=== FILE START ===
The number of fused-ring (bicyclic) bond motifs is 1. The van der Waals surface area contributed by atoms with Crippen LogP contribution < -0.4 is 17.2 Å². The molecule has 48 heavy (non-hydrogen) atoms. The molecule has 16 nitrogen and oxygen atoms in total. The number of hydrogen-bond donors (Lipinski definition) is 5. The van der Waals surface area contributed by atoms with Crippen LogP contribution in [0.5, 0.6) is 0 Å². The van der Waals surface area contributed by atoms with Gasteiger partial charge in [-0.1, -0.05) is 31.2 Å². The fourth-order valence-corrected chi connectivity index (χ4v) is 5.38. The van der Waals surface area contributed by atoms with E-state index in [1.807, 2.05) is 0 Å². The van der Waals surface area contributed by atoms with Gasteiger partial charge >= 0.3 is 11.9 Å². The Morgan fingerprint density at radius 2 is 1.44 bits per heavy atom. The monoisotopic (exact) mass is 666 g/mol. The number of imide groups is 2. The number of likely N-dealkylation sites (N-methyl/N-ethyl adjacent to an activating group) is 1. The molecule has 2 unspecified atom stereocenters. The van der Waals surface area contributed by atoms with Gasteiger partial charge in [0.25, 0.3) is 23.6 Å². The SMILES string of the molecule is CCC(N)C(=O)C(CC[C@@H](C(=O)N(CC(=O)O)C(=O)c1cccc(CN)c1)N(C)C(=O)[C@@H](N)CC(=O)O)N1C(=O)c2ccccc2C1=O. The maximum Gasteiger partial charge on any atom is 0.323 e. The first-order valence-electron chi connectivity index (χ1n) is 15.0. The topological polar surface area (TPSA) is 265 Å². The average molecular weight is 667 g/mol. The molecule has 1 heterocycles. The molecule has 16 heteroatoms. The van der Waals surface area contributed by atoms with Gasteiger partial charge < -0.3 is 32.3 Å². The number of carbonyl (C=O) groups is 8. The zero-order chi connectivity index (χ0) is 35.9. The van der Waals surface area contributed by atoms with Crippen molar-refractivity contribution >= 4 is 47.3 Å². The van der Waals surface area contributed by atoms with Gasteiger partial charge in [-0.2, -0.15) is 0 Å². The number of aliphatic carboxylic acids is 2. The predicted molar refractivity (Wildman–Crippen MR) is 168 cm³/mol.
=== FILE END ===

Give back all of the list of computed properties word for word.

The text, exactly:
The number of fused-ring (bicyclic) bond motifs is 1. The van der Waals surface area contributed by atoms with Crippen LogP contribution < -0.4 is 17.2 Å². The molecule has 48 heavy (non-hydrogen) atoms. The molecule has 16 nitrogen and oxygen atoms in total. The number of hydrogen-bond donors (Lipinski definition) is 5. The van der Waals surface area contributed by atoms with Crippen LogP contribution in [0.5, 0.6) is 0 Å². The van der Waals surface area contributed by atoms with Gasteiger partial charge in [-0.1, -0.05) is 31.2 Å². The fourth-order valence-corrected chi connectivity index (χ4v) is 5.38. The van der Waals surface area contributed by atoms with E-state index in [1.807, 2.05) is 0 Å². The van der Waals surface area contributed by atoms with Gasteiger partial charge >= 0.3 is 11.9 Å². The Morgan fingerprint density at radius 2 is 1.44 bits per heavy atom. The monoisotopic (exact) mass is 666 g/mol. The number of imide groups is 2. The number of likely N-dealkylation sites (N-methyl/N-ethyl adjacent to an activating group) is 1. The molecule has 2 unspecified atom stereocenters. The van der Waals surface area contributed by atoms with Gasteiger partial charge in [0.25, 0.3) is 23.6 Å². The SMILES string of the molecule is CCC(N)C(=O)C(CC[C@@H](C(=O)N(CC(=O)O)C(=O)c1cccc(CN)c1)N(C)C(=O)[C@@H](N)CC(=O)O)N1C(=O)c2ccccc2C1=O. The maximum Gasteiger partial charge on any atom is 0.323 e. The first-order valence-electron chi connectivity index (χ1n) is 15.0. The topological polar surface area (TPSA) is 265 Å². The average molecular weight is 667 g/mol. The molecule has 1 heterocycles. The molecule has 16 heteroatoms. The van der Waals surface area contributed by atoms with Gasteiger partial charge < -0.3 is 32.3 Å². The number of carbonyl (C=O) groups is 8. The zero-order chi connectivity index (χ0) is 35.9. The van der Waals surface area contributed by atoms with Crippen molar-refractivity contribution >= 4 is 47.3 Å². The van der Waals surface area contributed by atoms with Gasteiger partial charge in [-0.2, -0.15) is 0 Å². The number of aliphatic carboxylic acids is 2. The predicted molar refractivity (Wildman–Crippen MR) is 168 cm³/mol.